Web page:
Saturday, January 29, 2011

One mistake after another for Barry

BULLY BOY PRESS & CEDRIC'S BIG MIX -- THE KOOL-AID TABLE

FAILED WRITER AND FAILED DIRECTOR AND CURRENT GRAD SCHOOL STUDENT MITCHELL BARD WAS ON THE SCENE LAST NOVEMBER WHEN SARAH PALIN MISSPOKE SWITCHING SOUTH AND NORTH KOREA AND HE INSISTED THAT IT MATTERED GRAVELY BECAUSE, AMONG OTHER REASONS, SHE SAID "TWO YEARS AGO" THAT SHE WAS "QUALIFIED TO FILL A JOB THAT IS A HEARTBEAT AWAY FROM THE AMERICAN PRESIDENCY."

HE MUST HAVE BEEN BUSY ATTENDING CLASSES AND TRYING TO FIND A PLACE TO PARK AND ASKING MOM IF SHE'D DO HIS LAUNDRY THIS SEMESTER BECAUSE I A YOUTUBE INTERVIEW, CELEBRITY IN CHIEF BARRY O MADE IT CLEAR HE WAS CONFUSED AS TO WHICH WAS IRAQ AND WHICH WAS AFGHANISTAN.

CNN'S TOM COHEN RUSHED IN TO PROTECT THE MAN WHOSE ASS HE COVETS, INSISTING IT WAS "A RARE SPEAKING STUMBLE" FOR BARRY O AND CONTINUED:

The president twice referred to Afghanistan when clearly talking about the situation in Iraq.

He said that the United States would withdraw all combat troops from Afghanistan by the end of 2011 and that combat operations there had ended, which actually describes the situation and policy for Iraq.

It was unclear whether Obama realized his mistake.


IT'S NOT CLEAR WHETHER TOM COHEN REALIZED HIS MISTAKE. IF YOU'RE GOING TO INSIST THAT BARRY O MERELEY GOT IRAQ AND AFGHANISTAN CONFUSED THAT STILL WOULDN'T EXPLAIN INSISTING THAT "THE UNITED STATES WOULD WITHDRAW ALL COMBAT TROOPS FROM AFGHANISTAN BY THE END OF 2011" -- UH, DUMB ASS TOM COHEN, IF YOU CAN'T STOP JERKING OFF WHILE MOANING "BARRY!" FOR A SECOND, EXPLAIN TO US WHAT HAPPENED AT THE END OF LAST AUGUST?

OH, THAT'S RIGHT THE U.S. WITHDREW "COMBAT" TROOPS FROM IRAQ.



FROM THE TCI WIRE
:

Starting with Iraqi refugees. Jacques Clement (AFP) reports that the number of Iraqi refugees -- internal and external -- returning fell in 2010. And other than that, you're going to have to ignore AFP. I have no idea why it so confusing to so very many and with Clement, he's reporting breaking news and has that excuse. But many others don't. The UN will be releasing a breakdown of the numbers and that's not going to help either. A number of outlets, even using the official UN breakdown, haven't been able to get it right. PDF format warning, click here to see the numbers for January 2010 through August 2010. External refugees -- Iraqis who left the country -- who came back to Iraq are listed under "Refugees" on the "Returning Iraqis 2010" graph. Furthermore, you're using the "IND" numbers (individuals) and not "FAM" (families). From January through August, 18,240 Iraqis refugees returned to Iraq. UNHCR says the numbers continued to drop in the last months of the year. If we've all followed that, let's return to the AFP article: "According to UNHCR figures, the number of Iraqis returning to their home country peaked in March, with a total of 17,080 returns in the same month Iraq held its second parliamentary polls since dictator Saddam Hussein was ousted." What does that sentence say to you?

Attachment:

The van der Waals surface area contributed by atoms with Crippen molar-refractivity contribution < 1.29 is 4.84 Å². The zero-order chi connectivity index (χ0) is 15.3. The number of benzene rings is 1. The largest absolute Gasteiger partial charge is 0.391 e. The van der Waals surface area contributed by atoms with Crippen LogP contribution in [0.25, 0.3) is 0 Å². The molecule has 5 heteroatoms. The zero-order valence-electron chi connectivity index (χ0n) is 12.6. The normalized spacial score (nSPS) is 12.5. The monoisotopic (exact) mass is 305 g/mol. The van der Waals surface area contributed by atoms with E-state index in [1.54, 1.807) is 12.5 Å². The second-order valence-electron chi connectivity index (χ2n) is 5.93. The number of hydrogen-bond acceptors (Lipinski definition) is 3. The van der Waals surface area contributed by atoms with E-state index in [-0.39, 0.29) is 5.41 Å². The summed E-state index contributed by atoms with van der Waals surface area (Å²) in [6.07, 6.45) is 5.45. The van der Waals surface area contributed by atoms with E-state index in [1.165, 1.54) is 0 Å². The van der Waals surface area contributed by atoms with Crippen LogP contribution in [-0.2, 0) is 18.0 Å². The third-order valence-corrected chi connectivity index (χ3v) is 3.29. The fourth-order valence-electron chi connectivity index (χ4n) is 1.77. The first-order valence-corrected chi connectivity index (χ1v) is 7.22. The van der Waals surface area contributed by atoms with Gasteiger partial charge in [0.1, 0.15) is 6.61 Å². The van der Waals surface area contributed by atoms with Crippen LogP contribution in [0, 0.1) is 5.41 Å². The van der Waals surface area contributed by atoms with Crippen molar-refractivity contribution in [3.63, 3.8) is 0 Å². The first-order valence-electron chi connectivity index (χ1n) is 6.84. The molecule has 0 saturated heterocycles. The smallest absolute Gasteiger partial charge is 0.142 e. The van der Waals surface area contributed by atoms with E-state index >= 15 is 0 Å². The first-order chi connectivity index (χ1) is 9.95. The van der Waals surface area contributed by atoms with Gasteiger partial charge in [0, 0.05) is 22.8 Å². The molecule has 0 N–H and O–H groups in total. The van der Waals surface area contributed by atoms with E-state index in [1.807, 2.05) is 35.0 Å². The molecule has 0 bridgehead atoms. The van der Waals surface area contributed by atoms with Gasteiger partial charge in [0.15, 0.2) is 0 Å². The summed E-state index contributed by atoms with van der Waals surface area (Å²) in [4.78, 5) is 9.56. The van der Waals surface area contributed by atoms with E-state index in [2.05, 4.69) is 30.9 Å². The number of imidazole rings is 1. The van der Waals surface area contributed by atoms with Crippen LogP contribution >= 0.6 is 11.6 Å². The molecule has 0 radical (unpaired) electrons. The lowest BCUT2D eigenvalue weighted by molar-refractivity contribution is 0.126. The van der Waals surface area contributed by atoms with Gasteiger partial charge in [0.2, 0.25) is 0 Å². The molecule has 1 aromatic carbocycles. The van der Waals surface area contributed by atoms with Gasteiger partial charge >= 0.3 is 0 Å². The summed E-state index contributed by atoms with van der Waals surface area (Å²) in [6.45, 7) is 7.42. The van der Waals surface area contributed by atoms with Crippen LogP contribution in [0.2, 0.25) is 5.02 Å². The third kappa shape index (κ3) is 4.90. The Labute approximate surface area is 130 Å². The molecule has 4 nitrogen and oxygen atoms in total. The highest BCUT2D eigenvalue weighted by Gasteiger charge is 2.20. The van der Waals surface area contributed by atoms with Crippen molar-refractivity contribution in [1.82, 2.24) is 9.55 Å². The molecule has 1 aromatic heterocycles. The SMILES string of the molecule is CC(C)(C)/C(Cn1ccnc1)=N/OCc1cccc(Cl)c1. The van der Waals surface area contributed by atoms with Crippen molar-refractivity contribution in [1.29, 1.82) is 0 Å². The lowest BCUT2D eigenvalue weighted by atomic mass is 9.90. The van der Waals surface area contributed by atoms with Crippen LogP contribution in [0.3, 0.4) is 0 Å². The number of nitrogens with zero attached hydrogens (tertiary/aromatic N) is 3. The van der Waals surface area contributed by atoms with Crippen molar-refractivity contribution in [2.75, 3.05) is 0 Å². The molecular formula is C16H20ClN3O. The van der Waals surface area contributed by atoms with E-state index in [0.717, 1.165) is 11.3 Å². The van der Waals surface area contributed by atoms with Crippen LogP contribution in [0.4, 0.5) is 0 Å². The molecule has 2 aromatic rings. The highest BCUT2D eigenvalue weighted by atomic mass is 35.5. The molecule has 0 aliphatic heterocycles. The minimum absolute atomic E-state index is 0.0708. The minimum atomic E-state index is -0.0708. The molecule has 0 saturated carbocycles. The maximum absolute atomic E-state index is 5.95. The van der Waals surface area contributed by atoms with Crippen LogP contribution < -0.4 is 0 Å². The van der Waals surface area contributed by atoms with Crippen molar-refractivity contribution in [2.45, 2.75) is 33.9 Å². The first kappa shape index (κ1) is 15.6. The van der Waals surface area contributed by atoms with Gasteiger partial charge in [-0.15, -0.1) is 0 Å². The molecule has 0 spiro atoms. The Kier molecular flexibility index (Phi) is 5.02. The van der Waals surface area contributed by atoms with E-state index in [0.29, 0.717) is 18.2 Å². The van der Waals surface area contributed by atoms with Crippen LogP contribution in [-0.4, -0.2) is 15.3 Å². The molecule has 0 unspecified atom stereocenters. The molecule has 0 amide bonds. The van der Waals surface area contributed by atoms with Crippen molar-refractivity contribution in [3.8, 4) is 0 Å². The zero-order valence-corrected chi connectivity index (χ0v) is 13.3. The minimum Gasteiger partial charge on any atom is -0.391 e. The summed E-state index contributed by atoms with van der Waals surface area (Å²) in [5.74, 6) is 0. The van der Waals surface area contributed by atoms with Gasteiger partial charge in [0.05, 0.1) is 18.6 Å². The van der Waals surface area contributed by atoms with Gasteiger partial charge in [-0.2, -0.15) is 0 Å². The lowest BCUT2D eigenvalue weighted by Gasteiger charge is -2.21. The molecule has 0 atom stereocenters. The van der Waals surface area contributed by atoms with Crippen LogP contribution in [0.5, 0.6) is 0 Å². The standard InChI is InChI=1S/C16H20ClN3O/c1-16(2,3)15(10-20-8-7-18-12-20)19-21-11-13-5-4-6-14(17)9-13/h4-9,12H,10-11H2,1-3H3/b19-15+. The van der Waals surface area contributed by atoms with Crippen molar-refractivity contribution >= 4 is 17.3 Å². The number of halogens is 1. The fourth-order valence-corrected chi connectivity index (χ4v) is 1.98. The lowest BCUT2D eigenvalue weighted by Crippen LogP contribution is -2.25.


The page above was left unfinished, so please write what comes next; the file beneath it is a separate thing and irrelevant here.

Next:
It appears to say that 17,080 Iraqi refugees who had left Iraq returned in the month of March. That is incorrect. Go back to the chart. How many Iraqis returned from outside of Iraq? 2450. So where's the 17,080? Look at the number of internally displaced Iraqis (Iraqis in Iraq but not in their own homes) for the month of March: 14,630 were able to return to their homes. You add those two numbers and you'll get 17,080. 17,080 is not the number of Iraqis who returned to Iraq in March. Are reporters not understanding the figures or are they deliberately distorting them? I don't know. We dealt with this last November 28th but we've dealt with it over and over since the start of The Myth of the Great Return. If you're looking for an example of someone who has and does consistently grasp the numbers, Kim Gamel's AP report today is the usual strong work from Gamel who explains, "Most returnees were internally displaced people who had fled to other parts of the country. Only 26,410 returned from Syria, Iran and Jordan and other countries, down from 37,090 in 2009, according to the report."
Alsumaira TV reports, "With the participation of Iraqi and foreign organizations and in the presence of Ambassadors to Iraq and officials from Kurdistan and Baghdad, Arbil hosted a conference on the role of women in building peace and reconciliation in Iraq. The conference criticized the political parties in Iraq and the central government over 'marginalizing' women in the new government." The conference ends today, it was a two-day conference. It was an international conference. And it says a great deal about the English-speaking press, or rather, the lack of coverage does.